"I'm getting hungry now. I should go and make a sandwich."
"I should be doing something else, something more urgent."
"It's too difficult. I can't continue."
"I wonder how this piece sounds. I'll just play it once and come back to the one I'm practicing right now later."
"I think it's good enough. I should stop."
These thoughts will come to you again and again as you practice. It's inevitable. They are part of who you are. How you react to these distractions and excuses is a different story.
Sure, you can shut down your computer during the time of practice. Or you can practice only after a nice lunch. Or you can choose only the easy pieces, the ones you can almost sight-read.
Or you can learn to be aware of these distractions but ignore them. The feeling is sort of like looking at yourself from a distance.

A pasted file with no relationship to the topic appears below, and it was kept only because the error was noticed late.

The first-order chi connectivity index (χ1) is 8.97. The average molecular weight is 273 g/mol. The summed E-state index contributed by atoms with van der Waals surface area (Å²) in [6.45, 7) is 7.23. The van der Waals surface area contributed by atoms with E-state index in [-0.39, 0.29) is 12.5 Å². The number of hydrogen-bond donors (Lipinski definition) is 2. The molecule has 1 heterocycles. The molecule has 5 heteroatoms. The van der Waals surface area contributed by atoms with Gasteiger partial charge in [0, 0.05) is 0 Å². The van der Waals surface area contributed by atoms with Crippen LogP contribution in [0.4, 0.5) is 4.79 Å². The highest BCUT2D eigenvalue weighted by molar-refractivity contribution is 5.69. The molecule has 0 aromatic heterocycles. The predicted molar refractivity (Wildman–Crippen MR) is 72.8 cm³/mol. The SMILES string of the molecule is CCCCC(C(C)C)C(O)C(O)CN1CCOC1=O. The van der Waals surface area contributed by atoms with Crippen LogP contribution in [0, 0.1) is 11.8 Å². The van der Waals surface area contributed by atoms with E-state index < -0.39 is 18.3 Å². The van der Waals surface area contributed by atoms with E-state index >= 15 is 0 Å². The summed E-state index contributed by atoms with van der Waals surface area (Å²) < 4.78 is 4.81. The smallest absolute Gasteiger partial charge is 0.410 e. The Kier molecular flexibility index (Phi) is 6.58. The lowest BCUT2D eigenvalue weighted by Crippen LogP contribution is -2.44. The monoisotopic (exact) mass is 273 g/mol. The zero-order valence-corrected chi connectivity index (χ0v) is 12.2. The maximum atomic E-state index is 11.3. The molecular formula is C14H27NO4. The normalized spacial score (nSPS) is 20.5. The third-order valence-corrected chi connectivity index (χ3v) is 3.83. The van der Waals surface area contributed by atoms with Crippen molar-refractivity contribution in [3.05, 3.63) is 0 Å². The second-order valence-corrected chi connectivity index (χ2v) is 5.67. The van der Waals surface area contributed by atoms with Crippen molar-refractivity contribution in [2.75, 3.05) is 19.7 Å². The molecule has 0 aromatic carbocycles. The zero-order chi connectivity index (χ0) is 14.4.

Everyone of us has overcome them at least once and continued practicing with focus. Surely you can do it again.
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Drs. Vidas Pinkevicius and Ausra Motuzaite-Pinkeviciene
Organists of Vilnius University , creators of Secrets of Organ Playing.
Don't have an organ at home?
Download paper manuals and pedals, print them out, cut the white spaces, tape the sheets together and you'll be ready to practice anywhere where is a desk and floor. Make sure you have a higher chair.